It is called “The war against (social) rental housing”.

This war is fought between the tenants of (social) rental houses – especially starters and movers, looking for a new rental house – at one side and the government, commercial landlords and the building cooperatives at the other side.

Already about one year ago, I discovered that the price increases on the market for (social) rental housing during the last 25 years had been outrageous, when compared to the official inflation rate:

Development of the average house rents in comparison
with the official inflation rates, during the last 25 years
Data courtesy of www.cbs.nl
Click to enlarge
Although the price development of rental houses differs per city and location, the average price development for rental houses has exceeded the official, annual inflation rate no less than 17 times, during the last 23 years!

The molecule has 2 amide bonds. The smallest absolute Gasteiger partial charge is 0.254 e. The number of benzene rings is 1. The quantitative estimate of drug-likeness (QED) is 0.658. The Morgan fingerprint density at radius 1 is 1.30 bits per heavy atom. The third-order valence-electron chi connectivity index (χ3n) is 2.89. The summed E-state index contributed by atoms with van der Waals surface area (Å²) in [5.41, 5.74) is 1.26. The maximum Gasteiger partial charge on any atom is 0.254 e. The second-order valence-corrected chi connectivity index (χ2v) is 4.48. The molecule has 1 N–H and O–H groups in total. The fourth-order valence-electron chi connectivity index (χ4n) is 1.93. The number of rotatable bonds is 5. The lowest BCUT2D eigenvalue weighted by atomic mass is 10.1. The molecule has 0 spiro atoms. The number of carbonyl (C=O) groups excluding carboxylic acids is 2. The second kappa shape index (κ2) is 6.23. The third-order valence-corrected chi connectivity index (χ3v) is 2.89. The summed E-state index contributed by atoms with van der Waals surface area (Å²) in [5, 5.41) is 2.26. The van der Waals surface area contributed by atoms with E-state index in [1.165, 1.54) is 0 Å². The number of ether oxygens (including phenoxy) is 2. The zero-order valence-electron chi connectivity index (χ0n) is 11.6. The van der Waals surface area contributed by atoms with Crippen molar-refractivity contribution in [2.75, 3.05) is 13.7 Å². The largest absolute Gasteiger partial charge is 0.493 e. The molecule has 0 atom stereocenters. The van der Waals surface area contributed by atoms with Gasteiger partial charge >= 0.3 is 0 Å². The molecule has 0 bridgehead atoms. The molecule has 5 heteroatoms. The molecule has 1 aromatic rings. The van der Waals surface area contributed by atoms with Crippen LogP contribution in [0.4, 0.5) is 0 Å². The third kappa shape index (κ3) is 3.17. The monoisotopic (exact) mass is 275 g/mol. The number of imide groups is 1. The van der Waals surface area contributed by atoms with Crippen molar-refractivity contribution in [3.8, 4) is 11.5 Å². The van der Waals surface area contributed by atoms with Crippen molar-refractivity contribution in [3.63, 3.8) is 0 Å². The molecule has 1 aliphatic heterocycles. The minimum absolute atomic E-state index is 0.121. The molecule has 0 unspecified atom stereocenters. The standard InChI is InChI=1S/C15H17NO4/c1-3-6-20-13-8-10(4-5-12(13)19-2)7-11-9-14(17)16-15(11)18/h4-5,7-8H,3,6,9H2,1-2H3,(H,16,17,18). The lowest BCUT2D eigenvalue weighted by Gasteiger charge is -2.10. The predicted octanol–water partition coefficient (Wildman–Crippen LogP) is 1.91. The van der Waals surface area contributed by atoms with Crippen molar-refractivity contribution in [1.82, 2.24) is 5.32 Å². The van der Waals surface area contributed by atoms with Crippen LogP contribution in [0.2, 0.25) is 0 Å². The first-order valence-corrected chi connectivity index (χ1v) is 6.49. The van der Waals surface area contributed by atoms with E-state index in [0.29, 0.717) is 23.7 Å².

Since the eighties and nineties, the subsequent Dutch cabinets have been on ‘war’ with the tenants of social rental housing and free sector rental houses, by allowing rent increases to be well above the inflation rates in most of the cases.

While these price-increases were supposed to be in synch with the vast price increases in the owner-occupied housing market, it led to rental houses that were generally much too expensive.

These excess prices for rental houses led to stagnation in the Dutch rental market, especially as some price increases would only be deployed upon the next inhabitant of a rental house and not on the current inhabitant. This meant in practice: staying in your current rental house is cheap, while moving to a new rental house is expensive.